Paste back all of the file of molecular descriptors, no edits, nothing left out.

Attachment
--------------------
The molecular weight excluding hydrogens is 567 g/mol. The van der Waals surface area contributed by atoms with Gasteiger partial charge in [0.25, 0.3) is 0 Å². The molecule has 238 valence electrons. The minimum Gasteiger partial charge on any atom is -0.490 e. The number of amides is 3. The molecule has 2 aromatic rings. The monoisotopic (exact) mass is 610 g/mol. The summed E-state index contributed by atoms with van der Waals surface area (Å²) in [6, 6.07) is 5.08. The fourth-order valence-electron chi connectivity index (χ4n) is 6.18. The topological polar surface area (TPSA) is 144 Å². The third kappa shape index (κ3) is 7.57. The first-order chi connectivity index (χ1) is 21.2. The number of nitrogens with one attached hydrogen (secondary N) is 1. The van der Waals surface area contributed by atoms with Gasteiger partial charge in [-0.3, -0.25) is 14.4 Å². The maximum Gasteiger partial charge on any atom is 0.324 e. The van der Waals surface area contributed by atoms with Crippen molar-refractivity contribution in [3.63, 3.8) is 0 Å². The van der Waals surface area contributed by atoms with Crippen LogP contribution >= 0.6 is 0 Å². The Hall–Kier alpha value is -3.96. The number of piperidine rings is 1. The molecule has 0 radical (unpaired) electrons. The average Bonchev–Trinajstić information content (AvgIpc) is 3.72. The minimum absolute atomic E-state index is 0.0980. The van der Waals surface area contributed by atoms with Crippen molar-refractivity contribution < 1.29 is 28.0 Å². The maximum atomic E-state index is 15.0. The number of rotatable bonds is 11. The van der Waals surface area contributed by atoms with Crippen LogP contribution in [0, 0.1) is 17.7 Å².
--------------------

The molecular weight excluding hydrogens is 567 g/mol. The van der Waals surface area contributed by atoms with Gasteiger partial charge in [0.25, 0.3) is 0 Å². The molecule has 238 valence electrons. The minimum Gasteiger partial charge on any atom is -0.490 e. The number of amides is 3. The molecule has 2 aromatic rings. The monoisotopic (exact) mass is 610 g/mol. The summed E-state index contributed by atoms with van der Waals surface area (Å²) in [6, 6.07) is 5.08. The fourth-order valence-electron chi connectivity index (χ4n) is 6.18. The topological polar surface area (TPSA) is 144 Å². The third kappa shape index (κ3) is 7.57. The first-order chi connectivity index (χ1) is 21.2. The number of nitrogens with one attached hydrogen (secondary N) is 1. The van der Waals surface area contributed by atoms with Gasteiger partial charge in [-0.3, -0.25) is 14.4 Å². The maximum Gasteiger partial charge on any atom is 0.324 e. The van der Waals surface area contributed by atoms with Crippen molar-refractivity contribution in [3.63, 3.8) is 0 Å². The van der Waals surface area contributed by atoms with Crippen LogP contribution >= 0.6 is 0 Å². The Hall–Kier alpha value is -3.96. The number of piperidine rings is 1. The molecule has 0 radical (unpaired) electrons. The average Bonchev–Trinajstić information content (AvgIpc) is 3.72. The minimum absolute atomic E-state index is 0.0980. The van der Waals surface area contributed by atoms with Crippen molar-refractivity contribution < 1.29 is 28.0 Å². The maximum atomic E-state index is 15.0. The number of rotatable bonds is 11. The van der Waals surface area contributed by atoms with Crippen LogP contribution in [0, 0.1) is 17.7 Å².